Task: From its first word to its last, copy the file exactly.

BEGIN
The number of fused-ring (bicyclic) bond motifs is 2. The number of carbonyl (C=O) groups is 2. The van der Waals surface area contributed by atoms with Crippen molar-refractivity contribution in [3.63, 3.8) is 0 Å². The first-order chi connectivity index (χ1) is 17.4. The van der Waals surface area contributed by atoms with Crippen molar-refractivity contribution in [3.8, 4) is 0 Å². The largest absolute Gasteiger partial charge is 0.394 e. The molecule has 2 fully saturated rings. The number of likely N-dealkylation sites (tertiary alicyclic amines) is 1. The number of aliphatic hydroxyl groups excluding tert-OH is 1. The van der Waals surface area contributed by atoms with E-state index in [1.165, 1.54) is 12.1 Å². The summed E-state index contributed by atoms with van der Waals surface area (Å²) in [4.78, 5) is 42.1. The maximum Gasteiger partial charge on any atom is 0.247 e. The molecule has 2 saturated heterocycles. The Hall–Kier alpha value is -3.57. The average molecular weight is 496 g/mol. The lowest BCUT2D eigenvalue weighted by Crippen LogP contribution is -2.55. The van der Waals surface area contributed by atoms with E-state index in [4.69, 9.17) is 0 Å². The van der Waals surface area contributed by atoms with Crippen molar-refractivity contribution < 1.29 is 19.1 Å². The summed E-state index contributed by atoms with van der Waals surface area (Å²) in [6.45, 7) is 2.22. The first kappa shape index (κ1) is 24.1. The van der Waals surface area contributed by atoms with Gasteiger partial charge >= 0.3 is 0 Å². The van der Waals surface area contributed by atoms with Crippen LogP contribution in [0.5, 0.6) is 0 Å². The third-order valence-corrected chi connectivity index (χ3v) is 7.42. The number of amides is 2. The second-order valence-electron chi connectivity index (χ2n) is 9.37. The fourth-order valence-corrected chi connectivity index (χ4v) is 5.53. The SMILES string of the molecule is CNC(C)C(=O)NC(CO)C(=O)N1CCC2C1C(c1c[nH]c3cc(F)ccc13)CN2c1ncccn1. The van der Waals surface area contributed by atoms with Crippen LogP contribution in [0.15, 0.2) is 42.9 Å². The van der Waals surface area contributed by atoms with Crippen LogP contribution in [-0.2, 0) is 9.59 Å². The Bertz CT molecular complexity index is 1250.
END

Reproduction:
The number of fused-ring (bicyclic) bond motifs is 2. The number of carbonyl (C=O) groups is 2. The van der Waals surface area contributed by atoms with Crippen molar-refractivity contribution in [3.63, 3.8) is 0 Å². The first-order chi connectivity index (χ1) is 17.4. The van der Waals surface area contributed by atoms with Crippen molar-refractivity contribution in [3.8, 4) is 0 Å². The largest absolute Gasteiger partial charge is 0.394 e. The molecule has 2 fully saturated rings. The number of likely N-dealkylation sites (tertiary alicyclic amines) is 1. The number of aliphatic hydroxyl groups excluding tert-OH is 1. The van der Waals surface area contributed by atoms with E-state index in [1.165, 1.54) is 12.1 Å². The summed E-state index contributed by atoms with van der Waals surface area (Å²) in [4.78, 5) is 42.1. The maximum Gasteiger partial charge on any atom is 0.247 e. The molecule has 2 saturated heterocycles. The Hall–Kier alpha value is -3.57. The average molecular weight is 496 g/mol. The lowest BCUT2D eigenvalue weighted by Crippen LogP contribution is -2.55. The van der Waals surface area contributed by atoms with E-state index in [4.69, 9.17) is 0 Å². The van der Waals surface area contributed by atoms with Crippen molar-refractivity contribution < 1.29 is 19.1 Å². The summed E-state index contributed by atoms with van der Waals surface area (Å²) in [6.45, 7) is 2.22. The first kappa shape index (κ1) is 24.1. The van der Waals surface area contributed by atoms with Gasteiger partial charge >= 0.3 is 0 Å². The van der Waals surface area contributed by atoms with Crippen LogP contribution in [0.5, 0.6) is 0 Å². The third-order valence-corrected chi connectivity index (χ3v) is 7.42. The number of amides is 2. The second-order valence-electron chi connectivity index (χ2n) is 9.37. The fourth-order valence-corrected chi connectivity index (χ4v) is 5.53. The SMILES string of the molecule is CNC(C)C(=O)NC(CO)C(=O)N1CCC2C1C(c1c[nH]c3cc(F)ccc13)CN2c1ncccn1. The van der Waals surface area contributed by atoms with Crippen LogP contribution in [0.15, 0.2) is 42.9 Å². The van der Waals surface area contributed by atoms with Crippen LogP contribution in [-0.2, 0) is 9.59 Å². The Bertz CT molecular complexity index is 1250.